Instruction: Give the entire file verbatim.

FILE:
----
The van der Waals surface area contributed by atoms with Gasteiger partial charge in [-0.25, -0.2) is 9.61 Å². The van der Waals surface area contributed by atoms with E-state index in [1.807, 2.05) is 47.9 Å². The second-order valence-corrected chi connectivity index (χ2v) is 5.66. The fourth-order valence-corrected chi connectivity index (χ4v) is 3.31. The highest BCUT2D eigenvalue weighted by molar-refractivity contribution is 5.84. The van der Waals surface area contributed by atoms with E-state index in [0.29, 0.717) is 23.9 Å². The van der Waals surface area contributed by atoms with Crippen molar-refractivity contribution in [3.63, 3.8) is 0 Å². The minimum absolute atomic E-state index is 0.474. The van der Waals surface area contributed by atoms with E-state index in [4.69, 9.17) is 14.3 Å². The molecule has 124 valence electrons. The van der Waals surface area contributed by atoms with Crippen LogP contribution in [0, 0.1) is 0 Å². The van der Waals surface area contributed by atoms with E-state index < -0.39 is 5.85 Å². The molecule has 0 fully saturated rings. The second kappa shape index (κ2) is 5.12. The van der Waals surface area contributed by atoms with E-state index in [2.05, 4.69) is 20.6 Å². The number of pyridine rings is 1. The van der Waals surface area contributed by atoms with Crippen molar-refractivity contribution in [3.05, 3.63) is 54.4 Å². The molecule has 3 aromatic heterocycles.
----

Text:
The van der Waals surface area contributed by atoms with Gasteiger partial charge in [-0.25, -0.2) is 9.61 Å². The van der Waals surface area contributed by atoms with E-state index in [1.807, 2.05) is 47.9 Å². The second-order valence-corrected chi connectivity index (χ2v) is 5.66. The fourth-order valence-corrected chi connectivity index (χ4v) is 3.31. The highest BCUT2D eigenvalue weighted by molar-refractivity contribution is 5.84. The van der Waals surface area contributed by atoms with E-state index in [0.29, 0.717) is 23.9 Å². The van der Waals surface area contributed by atoms with Crippen molar-refractivity contribution in [3.63, 3.8) is 0 Å². The minimum absolute atomic E-state index is 0.474. The van der Waals surface area contributed by atoms with E-state index in [4.69, 9.17) is 14.3 Å². The molecule has 124 valence electrons. The van der Waals surface area contributed by atoms with Crippen LogP contribution in [0, 0.1) is 0 Å². The van der Waals surface area contributed by atoms with E-state index < -0.39 is 5.85 Å². The molecule has 0 fully saturated rings. The second kappa shape index (κ2) is 5.12. The van der Waals surface area contributed by atoms with E-state index in [2.05, 4.69) is 20.6 Å². The number of pyridine rings is 1. The van der Waals surface area contributed by atoms with Crippen molar-refractivity contribution in [3.05, 3.63) is 54.4 Å². The molecule has 3 aromatic heterocycles.